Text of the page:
Reference : Simulation of the time-variable gravity field by means of coupled geophysical models
Scientific journals : Article
Physical, chemical, mathematical & earth Sciences : Earth sciences & physical geography
Physical, chemical, mathematical & earth Sciences : Physics
http://hdl.handle.net/10993/1674
Simulation of the time-variable gravity field by means of coupled geophysical models
English
Gruber, Th mailto [Institute of Astronomical and Physical Geodesy, Technical University Munich, Munich, Germany]
Bamber, J. L. mailto [Bristol Glaciology Centre, University of Bristol, Bristol, UK]
Bierkens, M. F. P. mailto [Department of Physical Geography, Utrecht University, Utrecht, The Netherlands]
Dobslaw, H. mailto [Deutsches GeoForschungsZentrum Potsdam, Potsdam, Germany]
Murböck, M. mailto [Institute of Astronomical and Physical Geodesy, Technical University Munich, Munich, Germany]
Thomas, M. mailto [Delft Institute of Earth Observation and Space Systems, Delft University of Technology, Delft,The Netherlands]
van Beek, L. P. H. mailto [Department of Physical Geography, Utrecht University, Utrecht, The Netherlands]
van Dam, Tonie mailto [University of Luxembourg > Faculty of Science, Technology and Communication (FSTC) > Engineering Research Unit >]
Vermeersen, L. L. A. mailto [Delft Institute of Earth Observation and Space Systems, Delft University of Technology, Delft,The Netherlands]
Visser, P.N.A.M. mailto [Delft Institute of Earth Observation and Space Systems, Delft University of Technology, Delft,The Netherlands]
2011
Earth System Science Data
Copernicus Publications
3
1
19-35
Yes
International
1866-3591
1866-3516
Göttingen
Germany
[en] mass transport ; satellite gravity
[en] Time variable gravity fields, reflecting variations of mass distribution in the system Earth is one of the key parameters to understand the changing Earth. Mass variations are caused either by redistribution of mass in, on or above the Earth's surface or by geophysical processes in the Earth's interior. The first set of observations of monthly variations of the Earth gravity field was provided by the US/German GRACE satellite mission beginning in 2002. This mission is still providing valuable information to the science community. However, as GRACE has outlived its expected lifetime, the geoscience community is currently seeking successor missions in order to maintain the long time series of climate change that was begun by GRACE. Several studies on science requirements and technical feasibility have been conducted in the recent years. These studies required a realistic model of the time variable gravity field in order to perform simulation studies on sensitivity of satellites and their instrumentation. This was the primary reason for the European Space Agency (ESA) to initiate a study on ''Monitoring and Modelling individual Sources of Mass Distribution and Transport in the Earth System by Means of Satellites''. The goal of this interdisciplinary study was to create as realistic as possible simulated time variable gravity fields based on coupled geophysical models, which could be used in the simulation processes in a controlled environment. For this purpose global atmosphere, ocean, continental hydrology and ice models were used. The coupling was performed by using consistent forcing throughout the models and by including water flow between the different domains of the Earth system. In addition gravity field changes due to solid Earth processes like continuous glacial isostatic adjustment (GIA) and a sudden earthquake with co-seismic and post-seismic signals were modelled. All individual model results were combined and converted to gravity field spherical harmonic series, which is the quantity commonly used to describe the Earth's global gravity field. The result of this study is a twelve-year time-series of 6-hourly time variable gravity field spherical harmonics up to degree and order 180 corresponding to a global spatial resolution of 1 degree in latitude and longitude. In this paper, we outline the input data sets and the process of combining these data sets into a coherent model of temporal gravity field changes. The resulting time series was used in some follow-on studies and is available to anybody interested.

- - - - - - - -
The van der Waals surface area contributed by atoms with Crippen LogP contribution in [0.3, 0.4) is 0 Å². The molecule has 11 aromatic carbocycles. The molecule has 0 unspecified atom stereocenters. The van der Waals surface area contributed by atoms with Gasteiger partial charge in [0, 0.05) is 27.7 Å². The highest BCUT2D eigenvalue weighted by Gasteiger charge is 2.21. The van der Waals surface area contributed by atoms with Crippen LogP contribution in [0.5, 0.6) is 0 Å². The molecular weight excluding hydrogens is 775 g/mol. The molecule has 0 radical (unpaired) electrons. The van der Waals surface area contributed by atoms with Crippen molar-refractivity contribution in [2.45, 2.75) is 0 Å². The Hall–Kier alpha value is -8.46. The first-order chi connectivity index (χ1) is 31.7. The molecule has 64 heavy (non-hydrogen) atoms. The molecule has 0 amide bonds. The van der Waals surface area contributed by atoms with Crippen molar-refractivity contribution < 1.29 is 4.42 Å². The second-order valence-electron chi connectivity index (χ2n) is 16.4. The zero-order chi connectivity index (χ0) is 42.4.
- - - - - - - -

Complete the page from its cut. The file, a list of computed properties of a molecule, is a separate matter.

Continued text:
European Space Agency - ESA
Researchers
http://hdl.handle.net/10993/1674
also: http://hdl.handle.net/10993/2258
10.5194/essd-3-19-2011
http://www.earth-syst-sci-data.net/3/19/2011/

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